Your Story: Jenny Howe

July 9, 2015

Categorized in:

Author: Jenny Howe
Country: USA
Type: Essay
Bio: Most importantly, I’m a mother to two pretty incredible kids; Abby (13) and Deak (9). Professionally, I have a Bachelor’s and Master’s degrees in Psychology and have worked for 15 years with children who are at risk within either the juvenile justice system or school districts. I love to spend time with the people I love, listen to music and watch football. The best part of life is being inside my home with those who hold my heart.

“He is Deak”

When Deak was born, I wasn’t allowed to see him for some time. I had an emergent caesarean section and he was rushed to the NICU at birth. Feeling groggy and exhausted inhibited my general nature, and although my heart was glued to what was happening with my newborn son, I didn’t speak up like I typically do. After some time and a move to the recovery room, my doctor came to check in with me.

“Jenny, have you seen your son?”

My heart sank. It was hard to find the words to ask if the child you gave birth to a matter of hours prior was surviving.
“I have not yet. No one has taken me there.”

The doctor immediately rushed to my hospital bed, turned down the breaks and apparently very frustrated, pushed me unannounced into the neonatal intensive care unit.

There were several doctors and nurses gathered around. They looked up when they heard the door open and saw that it was me.

One of them said aloud, “This is the mother” with an undertone of sympathy I’ve learned now to accept and expect when others don’t understand.

The group stepped aside. I couldn’t walk yet, my legs still numb from surgery, so I was left at the mercy of anyone who would bravely allow me to get closer.

I saw several cords hanging from machines into the little plastic crib he was lying inside of.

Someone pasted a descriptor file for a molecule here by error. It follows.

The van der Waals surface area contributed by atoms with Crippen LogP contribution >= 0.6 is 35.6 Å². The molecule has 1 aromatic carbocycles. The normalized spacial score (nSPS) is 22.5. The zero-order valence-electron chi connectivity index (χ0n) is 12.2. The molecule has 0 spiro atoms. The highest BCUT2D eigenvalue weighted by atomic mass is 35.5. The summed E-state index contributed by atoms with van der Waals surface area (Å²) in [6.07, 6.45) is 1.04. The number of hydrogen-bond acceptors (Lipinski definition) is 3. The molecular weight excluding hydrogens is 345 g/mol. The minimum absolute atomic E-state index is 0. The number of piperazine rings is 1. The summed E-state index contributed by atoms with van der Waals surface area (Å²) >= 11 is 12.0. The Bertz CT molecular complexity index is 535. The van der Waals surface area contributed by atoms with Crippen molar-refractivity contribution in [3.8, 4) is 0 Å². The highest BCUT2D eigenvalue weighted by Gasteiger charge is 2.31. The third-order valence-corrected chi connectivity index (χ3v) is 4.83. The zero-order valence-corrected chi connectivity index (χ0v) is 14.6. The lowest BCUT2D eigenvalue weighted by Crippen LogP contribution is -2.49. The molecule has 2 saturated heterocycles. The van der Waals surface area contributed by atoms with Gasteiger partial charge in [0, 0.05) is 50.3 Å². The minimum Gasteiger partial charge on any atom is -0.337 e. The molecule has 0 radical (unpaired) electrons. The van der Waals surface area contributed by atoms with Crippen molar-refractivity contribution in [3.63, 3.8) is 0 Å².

Then I saw him.

My son.

My baby.

I didn’t see the cords anymore. I didn’t care about the sullen eyes from others that glanced away as I looked at him for the first time. I didn’t see Ring 18.

I saw my son.

And he had blond hair like me.

And an oval face shape like me.

And the most beautiful eyes I had ever laid my eyes upon.

I saw pink skin and curved lips and full cheeks.

I saw that he was fatter than his sister was when she was born.

I saw my son.

And nothing else.

My heart burst with gratitude and love for this little human being that was alive and breathing.

And I’ve never thought differently.

Did I grieve the loss of “normal?” A little. But, mostly I love the abnormality he brings to my life.

Normal doesn’t get to walk a little more slowly to stay beside a stubborn boy learning to walk independently at the age of 9. When you walk slowly, you feel peace. I get that.

Normal doesn’t get to sit at a restaurant and eat a burger with an incredibly happy boy ensuring the entire place knows just how damn good that burger is. When you enjoy the simple things, you feel joy every single day. I get that.

Normal doesn’t get to carry a 65 pound squirrely boy to bed as he wraps his long arms around your neck and open mouth kisses all over your face. When you sacrifice your comfort unconditionally, you feel love that is so completely genuine it is indescribable with words. I get that.

So. My son. The one I laid my eyes on amidst stares and whispers and doubts.

He is my son.

He is the absolute light of my life.

He is not Ring 18.

My son is stubborn, kind of lazy, prefers to play video games rather than play outside and thoroughly enjoys tripping people when they least expect it. My son loves to belly laugh at his own jokes, listening to hardcore rap music at an extremely loud volume and singing along with his mama. My son has eyes that can stab you right inside your soul, hands that are best felt inside of yours and a heart he carries on his sleeve.

He is not defined by his limitations; he is defined by his character.

He is Deak.



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